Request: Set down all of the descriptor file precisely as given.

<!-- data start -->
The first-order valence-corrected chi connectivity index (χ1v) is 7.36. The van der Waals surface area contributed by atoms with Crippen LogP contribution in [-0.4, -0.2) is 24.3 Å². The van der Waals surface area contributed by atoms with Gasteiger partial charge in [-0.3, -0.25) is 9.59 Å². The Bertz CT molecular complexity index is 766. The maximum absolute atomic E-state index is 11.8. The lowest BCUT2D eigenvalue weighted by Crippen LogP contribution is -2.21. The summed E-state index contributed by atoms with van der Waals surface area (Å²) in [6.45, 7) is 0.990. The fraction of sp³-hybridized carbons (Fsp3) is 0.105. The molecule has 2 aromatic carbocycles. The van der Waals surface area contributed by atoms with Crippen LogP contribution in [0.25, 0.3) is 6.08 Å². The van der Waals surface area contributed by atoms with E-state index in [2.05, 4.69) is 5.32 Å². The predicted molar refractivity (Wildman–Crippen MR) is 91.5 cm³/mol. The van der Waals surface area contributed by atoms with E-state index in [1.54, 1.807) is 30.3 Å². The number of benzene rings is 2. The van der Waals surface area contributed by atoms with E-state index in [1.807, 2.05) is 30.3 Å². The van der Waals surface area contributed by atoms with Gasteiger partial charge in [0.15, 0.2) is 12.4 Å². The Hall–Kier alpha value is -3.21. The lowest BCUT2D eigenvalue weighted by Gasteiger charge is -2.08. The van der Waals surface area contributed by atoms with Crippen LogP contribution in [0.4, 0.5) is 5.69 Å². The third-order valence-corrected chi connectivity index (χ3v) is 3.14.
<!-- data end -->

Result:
The first-order valence-corrected chi connectivity index (χ1v) is 7.36. The van der Waals surface area contributed by atoms with Crippen LogP contribution in [-0.4, -0.2) is 24.3 Å². The van der Waals surface area contributed by atoms with Gasteiger partial charge in [-0.3, -0.25) is 9.59 Å². The Bertz CT molecular complexity index is 766. The maximum absolute atomic E-state index is 11.8. The lowest BCUT2D eigenvalue weighted by Crippen LogP contribution is -2.21. The summed E-state index contributed by atoms with van der Waals surface area (Å²) in [6.45, 7) is 0.990. The fraction of sp³-hybridized carbons (Fsp3) is 0.105. The molecule has 2 aromatic carbocycles. The van der Waals surface area contributed by atoms with Crippen LogP contribution in [0.25, 0.3) is 6.08 Å². The van der Waals surface area contributed by atoms with E-state index in [2.05, 4.69) is 5.32 Å². The predicted molar refractivity (Wildman–Crippen MR) is 91.5 cm³/mol. The van der Waals surface area contributed by atoms with E-state index in [1.54, 1.807) is 30.3 Å². The number of benzene rings is 2. The van der Waals surface area contributed by atoms with E-state index in [1.807, 2.05) is 30.3 Å². The van der Waals surface area contributed by atoms with Gasteiger partial charge in [0.15, 0.2) is 12.4 Å². The Hall–Kier alpha value is -3.21. The lowest BCUT2D eigenvalue weighted by Gasteiger charge is -2.08. The van der Waals surface area contributed by atoms with Crippen LogP contribution in [0.4, 0.5) is 5.69 Å². The third-order valence-corrected chi connectivity index (χ3v) is 3.14.